In Episode #37, Jesse interviews Dr. David Nutt on the legal and social obstacles surrounding progressive drug research. Dr. Nutt has been both a champion and a leading authority on rational drug policy as it relates to research for many years.
Amongst many other appointments, Dr. Nutt has been the Chair of the Advisory Council on the Misuse of Drugs (ACMD) in the UK. In 2004-2005 he was the clinical scientific lead on the UK Government Foresight initiative “Brain science, addiction and drugs” that provided a 25-year vision for this area of science and public policy. He broadcasts widely to the general public both on radio and television and also lectures widely to the scientific and medical communities.
Currently, he is Chair of the Independent Scientific Committee on Drugs, as well as the Edmund J. Safra Professor of Neuropsychopharmacology and Head of the Department of Neuropsychopharmacology and Molecular Imaging at Imperial College London. He is President of the European College of Neuropsychopharmacology (ECNP), UK Director of the ‘European Certificate in Anxiety and Mood Disorders’ and the ‘Masters in Affective Disorders’ Courses jointly administered by the Universities of Maastricht, Bristol and Florence. In addition, he is the Editor of the Journal of Psychopharmacology, advisor to the British National Formulary and on the MRC Neuroscience Board.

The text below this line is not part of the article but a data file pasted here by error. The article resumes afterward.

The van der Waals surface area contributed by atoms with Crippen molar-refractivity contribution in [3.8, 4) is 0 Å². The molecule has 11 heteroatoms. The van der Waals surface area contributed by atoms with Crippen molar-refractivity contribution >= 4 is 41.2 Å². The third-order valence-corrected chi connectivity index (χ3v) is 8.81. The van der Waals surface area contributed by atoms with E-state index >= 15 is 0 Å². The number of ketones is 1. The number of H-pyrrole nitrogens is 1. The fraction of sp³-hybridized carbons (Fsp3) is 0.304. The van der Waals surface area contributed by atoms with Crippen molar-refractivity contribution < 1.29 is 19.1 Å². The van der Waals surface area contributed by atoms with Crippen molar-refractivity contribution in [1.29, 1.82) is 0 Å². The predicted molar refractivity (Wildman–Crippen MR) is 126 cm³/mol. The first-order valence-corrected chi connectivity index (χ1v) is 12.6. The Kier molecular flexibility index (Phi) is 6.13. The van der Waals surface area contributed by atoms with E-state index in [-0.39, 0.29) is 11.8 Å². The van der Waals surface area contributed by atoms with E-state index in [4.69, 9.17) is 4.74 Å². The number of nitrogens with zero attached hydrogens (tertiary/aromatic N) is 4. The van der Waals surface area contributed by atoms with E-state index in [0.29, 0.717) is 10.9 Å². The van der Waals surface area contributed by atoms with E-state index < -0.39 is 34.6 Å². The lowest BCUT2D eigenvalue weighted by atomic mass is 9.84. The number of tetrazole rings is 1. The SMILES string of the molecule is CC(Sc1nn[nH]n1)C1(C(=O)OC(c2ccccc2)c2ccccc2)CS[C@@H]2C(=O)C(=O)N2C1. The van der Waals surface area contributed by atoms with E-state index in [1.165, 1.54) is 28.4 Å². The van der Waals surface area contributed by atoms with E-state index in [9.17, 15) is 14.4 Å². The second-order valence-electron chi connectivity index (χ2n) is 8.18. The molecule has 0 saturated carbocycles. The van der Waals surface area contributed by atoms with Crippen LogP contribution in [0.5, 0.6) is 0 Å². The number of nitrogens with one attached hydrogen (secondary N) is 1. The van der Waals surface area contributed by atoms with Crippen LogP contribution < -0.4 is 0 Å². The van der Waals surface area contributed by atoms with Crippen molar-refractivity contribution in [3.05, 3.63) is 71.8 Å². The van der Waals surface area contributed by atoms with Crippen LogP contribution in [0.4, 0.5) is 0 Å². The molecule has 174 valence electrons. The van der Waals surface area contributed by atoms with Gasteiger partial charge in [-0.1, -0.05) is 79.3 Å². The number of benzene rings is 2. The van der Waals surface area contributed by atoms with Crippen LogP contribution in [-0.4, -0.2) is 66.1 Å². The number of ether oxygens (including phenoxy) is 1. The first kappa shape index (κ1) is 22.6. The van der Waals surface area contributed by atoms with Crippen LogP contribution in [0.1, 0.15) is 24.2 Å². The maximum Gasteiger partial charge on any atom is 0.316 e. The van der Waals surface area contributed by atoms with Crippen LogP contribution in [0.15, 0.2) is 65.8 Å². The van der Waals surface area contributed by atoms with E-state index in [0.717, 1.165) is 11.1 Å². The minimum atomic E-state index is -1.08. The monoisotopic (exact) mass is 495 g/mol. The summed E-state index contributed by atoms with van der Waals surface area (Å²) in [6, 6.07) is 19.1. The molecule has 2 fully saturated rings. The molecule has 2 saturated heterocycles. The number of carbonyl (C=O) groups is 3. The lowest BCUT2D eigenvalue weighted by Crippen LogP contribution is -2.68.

This Week In Neuroscience: Many Ivy Leaguers Don’t Consider ADHD Drug Abuse Cheating
According to findings presented at the Pediatric Academic Societies (PAS) annual meeting last week, nearly one-in-five Ivy League students misuse prescription stimulant drugs while studying – and even among those who don’t, a solid third don’t view such misuse as cheating.
The study analyzed data collected from 616 Ivy League sophomores, juniors and seniors who had not been diagnosed with ADD/ADHD. Of those surveyed, 18% reported misusing stimulants to study at least once while in school and 24% said they had used the drugs on eight or more occasions. Not surprisingly, those students who misused stimulants were more likely to view the use of the drugs as a “common occurrence” on their campus. (The time-honored “C’mon Mom, everybody’s doing it!” excuse.)
Hopefully you heard our interview with Dr. Jehanjeer Sunderji a few weeks ago, which focused on the dangerous popularity of Adderall abuse amongst college students – and the significant potential for negative affects from the drug.
What You’ll Learn
- Why horseback riding is worse for your brain than many highly illegal drugs
- Shocking statistics on alcohol-related deaths in the UK
- What one of the leading anti “hard-drug” industries is, and why
- The mechanisms through which psychedelics enhance creative brain function
Key Terms Mentioned